Metallization of Polymers by high power impulse magnetron sputtering HiPIMS

Metallization of polymers or polymer metallization is a technique in which a metallic layer is formed on the surface of polymeric parts, diminishes the inherent deficiencies of polymer surface while extending the applicability of polymers.


Metallization of polymers realizing through the very popular cold spray additive manufacturing technique is an emerging thermal spray approach for coating of thick metallic layers on the surface and the sub-surface regions of polymers, and the fiber-reinforced composites, which in result guarantees high productivity, eco-friendliness, and industrial scalability of the coating process.


In the cold spray technique, a supersonic stream of preheated gas accelerates the solid metallic powder particles toward a polymer substrate, where metallized of polymer layers are constructed layer-by-layer via impact-induced heating and particle deformation.


Al and Al2O3 coating on Peek substrate

Figure curtesy: Schematic diagrams metallization of PEEK by pure aluminium coating and aluminum oxide coating on PEEK substrate. Surface and Coatings Technology, 446, 128752



Adding an appropriate amount of aluminum and aluminum oxide can effectively improve electrical conductivity of polymer substrate due to the elimination of pores on the polymer surface, while enhancing the bonding between Al-Al splashes. The highest electrical conductivity has been observed for the (67 % of bulk Al) embedded on the PEEK substrate.

Environmentally conductive technique for the metallization of polymers today uses magnetron sputtering., particularly high-power impulse magnetron sputtering (HiPIMS). One of the main benefits of HiPIMS is the low thermal loading of the substrates. Apart from this, HiPIMS also offers excellent adhesion of coated layers on the substrates.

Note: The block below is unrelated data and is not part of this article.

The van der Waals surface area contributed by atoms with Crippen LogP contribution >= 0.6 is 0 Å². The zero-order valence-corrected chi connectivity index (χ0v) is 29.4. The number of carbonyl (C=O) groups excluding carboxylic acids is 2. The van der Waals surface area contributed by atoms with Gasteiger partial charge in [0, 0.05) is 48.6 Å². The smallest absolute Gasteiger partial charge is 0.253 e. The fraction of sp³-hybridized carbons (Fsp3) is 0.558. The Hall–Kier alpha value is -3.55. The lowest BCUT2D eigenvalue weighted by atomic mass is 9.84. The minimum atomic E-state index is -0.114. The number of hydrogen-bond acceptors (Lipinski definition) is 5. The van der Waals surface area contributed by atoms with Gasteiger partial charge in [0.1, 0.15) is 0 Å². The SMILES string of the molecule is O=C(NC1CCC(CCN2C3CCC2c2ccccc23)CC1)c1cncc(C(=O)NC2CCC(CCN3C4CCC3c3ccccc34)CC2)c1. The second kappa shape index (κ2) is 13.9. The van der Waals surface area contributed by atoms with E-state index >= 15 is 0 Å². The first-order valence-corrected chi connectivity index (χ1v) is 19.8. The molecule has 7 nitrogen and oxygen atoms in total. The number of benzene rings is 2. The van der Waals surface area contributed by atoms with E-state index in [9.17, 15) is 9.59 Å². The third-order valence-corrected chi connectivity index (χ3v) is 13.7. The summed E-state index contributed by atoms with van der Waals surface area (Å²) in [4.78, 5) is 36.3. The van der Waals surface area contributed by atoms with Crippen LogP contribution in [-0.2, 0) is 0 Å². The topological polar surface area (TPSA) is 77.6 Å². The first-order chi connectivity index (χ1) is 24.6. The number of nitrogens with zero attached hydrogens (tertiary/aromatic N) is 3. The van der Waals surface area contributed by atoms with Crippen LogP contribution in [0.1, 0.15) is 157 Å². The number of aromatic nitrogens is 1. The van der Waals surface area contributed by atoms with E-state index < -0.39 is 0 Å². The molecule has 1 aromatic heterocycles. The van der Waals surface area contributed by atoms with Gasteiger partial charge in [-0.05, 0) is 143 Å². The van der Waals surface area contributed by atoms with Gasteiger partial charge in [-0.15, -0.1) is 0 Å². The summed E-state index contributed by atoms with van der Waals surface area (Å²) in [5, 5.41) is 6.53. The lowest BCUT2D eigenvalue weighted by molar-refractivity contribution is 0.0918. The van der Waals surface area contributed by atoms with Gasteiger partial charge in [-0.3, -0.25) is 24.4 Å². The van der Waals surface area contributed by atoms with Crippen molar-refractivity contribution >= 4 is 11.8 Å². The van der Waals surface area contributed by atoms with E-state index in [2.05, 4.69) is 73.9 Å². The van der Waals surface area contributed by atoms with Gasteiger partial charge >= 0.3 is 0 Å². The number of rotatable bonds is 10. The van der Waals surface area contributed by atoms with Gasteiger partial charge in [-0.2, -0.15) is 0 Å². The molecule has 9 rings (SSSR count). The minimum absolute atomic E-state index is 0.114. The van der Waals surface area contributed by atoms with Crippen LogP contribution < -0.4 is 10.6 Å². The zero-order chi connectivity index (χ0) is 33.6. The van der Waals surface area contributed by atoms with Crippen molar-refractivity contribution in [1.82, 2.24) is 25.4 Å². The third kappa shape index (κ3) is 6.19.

The exciting things are:

  1. HiPIMS facilitates direct metallization of polymers

  2. The interface of Polymer substrate and metallized polymer layer can be tuned or modified by HiPIMS current. With a present positive reversal of HiPIMS voltage, much pronounced quality of metallized polymer can be produced

  3. The adhesion can be directly controlled and optimized by choosing peak current in unipolar HiPIMS; the adhesion is further improved with positive reversal of HiPIMS voltage with Bipolar HiPIMS.

  4. Importantly, no pre-treatments of polymers are necessary before metallization.



The metallization of polymers through many other methods requires pretreatments, lacquers or interface coatings usually must be applied prior to metallization to improve adhesion. Therefore, the main challenge is a reliable and an improved film adhesion, which in turn can be directly optimized by HiPIMS current.


As we discussed, HiPIMS offers excellent adhesion without any requirements for the chemical pretreatment.

Al coated PMMA substrates after tape test (left of the substrate) and combined cross cut and tape test (right of the substrate)



Al coated PMMA substrates after tape test with DCMS

Coated with Direct Current Magnetron Sputtering (DCMS)





Al coated PMMA substrates after tape test with HiPIMS50A




HiPIMS50A peak current








Al coated PMMA substrates after tape test with HiPIMS100A

HiPIMS100A peak current








Al coated PMMA substrates after tape test with HiPIMS150A

HiPIMS150A peak current









Figure Curtesy: Surface and Coatings Technology Volume 290 Pages 77-81



Increasing peak current leads to an increased ionization of energetic deposits in the plasma that subsequently enhances the adhesion to the level where no failure on the surface of the polymer is detected when examined the samples after a genetic and standard crosscut tape test. Improved adhesion can be attributed to the nature of the HIPIMS discharge, where 80% of the sputtered target atoms from the cathode are ionized before they condensed to the substrate.


However, the discharge current in HiPIMS should be kept at optimum level for better adhesion, whereas an excessive increase in discharge current leads to cohesive failure of coating layers (while adhesive failure occurs in poor ionized plasma associated with DCMS coatings)